So a few words about how ancients and others looked at light and saw the light. Even among those who are always perceiving, never conceiving and always deceiving there is a pattern of admissions to self evident truths. For one always needs some light, even to deceive.
First, it is important to keep in mind and to file away in the brain that philosophic naturalism is a failure. Therefore, one cannot keep it in the back of the mind to act as a solvent, even just a little, as to ancient texts written by minds.
It is perfectly safe to attribute [mental structures] to 'natural selection', so long as we realize that there is no substance to this assertion, that it amounts to nothing more than a belief that there is some naturalistic explanation for these phenomena. . . . In the case of such systems as language and wings it is not easy even to imagine a course of selection that might have given rise to them.--Noam Chomsky, notable Leftist
That is to say that even if the ancients lacked modern knowledge their brains were not more primitive, less sentient. It is more likely that their mental patterns were the same as those of the modern mind. In certain ways there is nothing new under the sun, the light. Yet there is something new under the Son, the Light.
A summary of the symbolism of light:
The cultural stream which flows through recorded history from the basins of the Nile and the Euphrates....carries the mythology without any major deviation. In 'the oldest thoughts of men that have anywhere come down to us in written form' Breasted called the Memphite Drama of ca. 3500 B.C., it was said that everything comes from the brilliant sun god. Queen Nitocris of 3066 B.C. was described as “the noblest and most beautiful woman of her time, fair in colour, the first favored blonde on record. Before 2500 B.C., King Pepi after death found the gods standing with white sandals on their feet. Already white was the color of holiness, and shining beings were worshipped by these dark-skinned, dark-haired people.
In Sekhet-Hetep, the Elysian Fields of Osiris, the blessed dead were clad in white robes, while Seker, a melancholy death god, ruled over a kingdom plunged into hopeless darkness. Generally speaking, the literature of ancient Egypt contrasted two sets of ideas. On one hand there was the creative sun, light, beauty, gold; the gods, white garments, happiness, perfume, nectar and ambrosia; and right, good, and truth. On the other was darkness, clouds, filth, evil, wrong, falsehood, noxious odors, and reptiles. This polarity was theologized in their version of the Hamlet story, the battle between Horus and Set.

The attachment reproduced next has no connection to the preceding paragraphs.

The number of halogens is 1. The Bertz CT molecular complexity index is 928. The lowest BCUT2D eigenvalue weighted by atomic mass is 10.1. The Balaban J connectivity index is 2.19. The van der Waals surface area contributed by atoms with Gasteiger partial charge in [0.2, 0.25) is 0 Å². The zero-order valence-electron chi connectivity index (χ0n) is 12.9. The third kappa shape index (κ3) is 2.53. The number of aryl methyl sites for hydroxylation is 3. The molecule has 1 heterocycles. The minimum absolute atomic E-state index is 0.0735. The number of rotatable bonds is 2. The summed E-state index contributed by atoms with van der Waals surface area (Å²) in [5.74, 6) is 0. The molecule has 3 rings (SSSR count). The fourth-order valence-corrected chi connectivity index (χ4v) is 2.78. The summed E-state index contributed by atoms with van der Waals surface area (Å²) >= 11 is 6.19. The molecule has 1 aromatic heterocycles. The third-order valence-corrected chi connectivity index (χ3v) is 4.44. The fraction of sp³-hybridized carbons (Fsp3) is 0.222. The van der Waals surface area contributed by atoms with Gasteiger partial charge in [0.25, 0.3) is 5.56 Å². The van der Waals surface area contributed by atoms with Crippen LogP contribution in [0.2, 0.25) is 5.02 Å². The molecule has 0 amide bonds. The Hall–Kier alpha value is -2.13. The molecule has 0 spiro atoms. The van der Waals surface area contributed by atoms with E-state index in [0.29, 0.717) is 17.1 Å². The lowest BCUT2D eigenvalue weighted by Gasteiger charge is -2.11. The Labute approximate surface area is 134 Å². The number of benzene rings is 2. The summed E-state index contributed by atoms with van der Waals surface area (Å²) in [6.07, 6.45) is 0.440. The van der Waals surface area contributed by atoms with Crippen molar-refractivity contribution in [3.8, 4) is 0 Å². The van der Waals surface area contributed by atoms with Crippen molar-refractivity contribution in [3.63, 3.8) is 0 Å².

In Assyria, whose inhabitants regularly spoke of themselves as “the black-headed people,” men powdered their hair with gold dust. Among the Assyrians, Babylonians, Sumerians, and Akkadians were found again the polarities: fire, light, gold, sun, shining, bright, heaven, god, high; healing, light giving, beneficent, and later, white; versus darkness, dreariness, pestilence, hell, and later, black.
(The Mythology of Dark and Fair: Psychiatric Use of Folklore
By Eric Berne
The Journal of American Folklore,
Vol. 72, No. 283. (Jan. - Mar., 1959), pp. 1-13)
"Already white was the color of holiness, and shining beings were worshipped...."
That is typical. Jesus also referred to the people of the light, "The master commended the dishonest manager because he had acted shrewdly. For the people of this world are more shrewd in dealing with their own kind than are the people of the light." A Parable of Jesus
But apparently angels can be good or evil, so apparently light isn't always associated with being good or good beings.